As I am writing this, I don't remember where I first heard about this book. What I do know is that it has been on my Amazon Wishlist for a long time.
A really long time.
The reason that I didn't pick it up right away was a combination of three things:
- Having my hands full with testing other trading methods.
- Let's face it, $50+ for a book (especially the Kindle version) doesn't put it at the top of most people's reading lists.
- An ever present fear that it might be another crappy trading book that will consume two hours of my life, that I will never get back.
But I have recently become better at automating things in my life and that has freed up some time. So I started looking for some new trading ideas one day.
As I scrolled through my Wishlist, there weren't any books that really jumped out at me…until I hit the last book on the list. This book had been there for so long that I completely forgot about it.
So I downloaded it and I was pleasantly surprised. Books like Forex Patterns and Probabilities by Ed Ponsi are my favorite Forex trading books.
More on that in a bit. But first, I'll share with you what I didn't read in this book.
What I Skipped
The beginning of the book was the standard introduction to currency trading. I did skim a couple of the sections and this book does a good job of explaining the fundamental concepts in a clear and well-structured way. If you are a beginner, then I certainly recommend reading this introductory information to get up to speed.
I also skipped his section on Fibonacci retracements. It does work for some traders, but I find Fibos a little too arbitrary for my taste. Maybe I will learn to appreciate them one day, but for now, I ignore them.
There are also a couple of short-term trading strategies that I skipped over because they don't fit my personality. But other than that, I actually read through many sections several times and took notes in Evernote.
What I Read…And Reread
Karma is a bitch. That was one of my favorite trading lessons in the psychology section of this book.
He tells a story of two coworkers that were rooting against him after a winning streak. They were really happy when the hot streak came to an end and Ed started losing.
When it was all said and done however, the joke was on them. They ended up working in a restaurant and teaching high school, while Ed is still trading.
So while there might not actually be such a thing as karma, having negative thoughts about others ultimately contaminates your own psychology and leads you to make major mistakes. But if you are trading full-time and you really do want to teach high school, then this is something you should try.
I know that I'm a much better swing trader than a day trader. So I only concentrated on the swing strategies in this book. Luckily, they are a few to choose from.
About Ed's Trading Methods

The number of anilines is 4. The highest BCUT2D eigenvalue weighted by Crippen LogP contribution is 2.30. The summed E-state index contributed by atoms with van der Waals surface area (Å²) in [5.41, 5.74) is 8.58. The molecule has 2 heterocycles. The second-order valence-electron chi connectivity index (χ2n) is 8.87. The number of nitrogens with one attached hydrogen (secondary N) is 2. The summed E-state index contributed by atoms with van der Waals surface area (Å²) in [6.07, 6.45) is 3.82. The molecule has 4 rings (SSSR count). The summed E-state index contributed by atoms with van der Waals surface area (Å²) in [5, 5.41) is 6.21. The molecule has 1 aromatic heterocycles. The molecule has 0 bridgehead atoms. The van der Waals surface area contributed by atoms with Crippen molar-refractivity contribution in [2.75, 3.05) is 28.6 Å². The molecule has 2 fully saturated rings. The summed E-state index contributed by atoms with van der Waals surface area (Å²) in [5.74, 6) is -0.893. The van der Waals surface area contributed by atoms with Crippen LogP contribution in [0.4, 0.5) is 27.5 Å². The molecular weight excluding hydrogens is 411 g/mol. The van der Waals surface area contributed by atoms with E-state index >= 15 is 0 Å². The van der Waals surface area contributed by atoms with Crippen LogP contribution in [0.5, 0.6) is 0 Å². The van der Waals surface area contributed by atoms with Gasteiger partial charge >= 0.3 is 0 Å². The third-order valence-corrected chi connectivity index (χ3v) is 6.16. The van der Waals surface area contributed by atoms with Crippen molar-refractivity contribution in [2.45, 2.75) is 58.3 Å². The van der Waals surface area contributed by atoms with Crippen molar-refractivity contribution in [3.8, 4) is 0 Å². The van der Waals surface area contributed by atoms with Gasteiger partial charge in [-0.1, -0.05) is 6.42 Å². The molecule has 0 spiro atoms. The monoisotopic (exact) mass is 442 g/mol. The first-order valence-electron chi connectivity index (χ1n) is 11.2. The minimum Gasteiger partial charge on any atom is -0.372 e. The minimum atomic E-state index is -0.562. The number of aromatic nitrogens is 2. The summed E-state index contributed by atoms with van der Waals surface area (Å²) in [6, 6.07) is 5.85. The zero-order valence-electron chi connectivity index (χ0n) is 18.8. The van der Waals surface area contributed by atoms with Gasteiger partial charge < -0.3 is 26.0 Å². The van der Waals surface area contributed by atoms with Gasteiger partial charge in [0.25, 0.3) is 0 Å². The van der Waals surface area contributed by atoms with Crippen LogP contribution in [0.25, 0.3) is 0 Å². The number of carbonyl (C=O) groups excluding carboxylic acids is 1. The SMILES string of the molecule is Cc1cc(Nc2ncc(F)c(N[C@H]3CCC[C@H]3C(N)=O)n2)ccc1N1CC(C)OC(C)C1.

Now we come to the big question…are his trading strategies any good?
Remember that a trading system alone does not make a good trader. Ed emphasizes this in the book. You could have the best trading system in the world and still lose money. Also avoid the Trading Silodrome and don't jump to a new trading system just because you want to try something different.
With that PSA out of the way, if you do have room in your trading quiver for a new strategy, then there are two reasons why you should read this book and start testing his strategies.
First, the systems that he gives you in this book are complete systems. He doesn't hold anything back.
Some books are simply lead generators to upsell a more expensive course. That is not the case with this book, you get the complete systems.
Second, the methods are simple and explained very clearly. This may seem like it is easy to do, but you will be surprised how much some authors can complicate even the simplest trading system.
The method that appealed to me the most was the Fx-Ed Trend Technique and that is what I'm currently testing. Before I move on to another system in this book, I'm going to get comfortable with this method first though.
So to come back to the question at the beginning of this section, these methods are only going to be as good as you make them. Ed lays out everything you need to get started. He uses standard indicators and measuring tools. It is up to you learn them, test them and figure out if they work with your personality.
Rockstars Make Good Traders (and authors)
One interesting thing that I learned about Ed from this book is that he used to be a rockstar…literally. I don't know why that caught me off guard, but it did. Maybe it was because every picture that I've seen of him shows him in a suit and schoolboy haircut.
But once I learned that fact, things started to make sense. It may have even contributed to making me like the book more. His humor and his more conversational tone was refreshing, compared to other trading books that I read.
Forex Patterns and Probabilities is one of those books that you will probably keep in your library for a long time. I know that this will be the case for me. If you are looking for a well written, actionable book that will teach you exactly what you need to know, then I recommend picking up this book.
What is your favorite recent read? Share your pick in the comments below…
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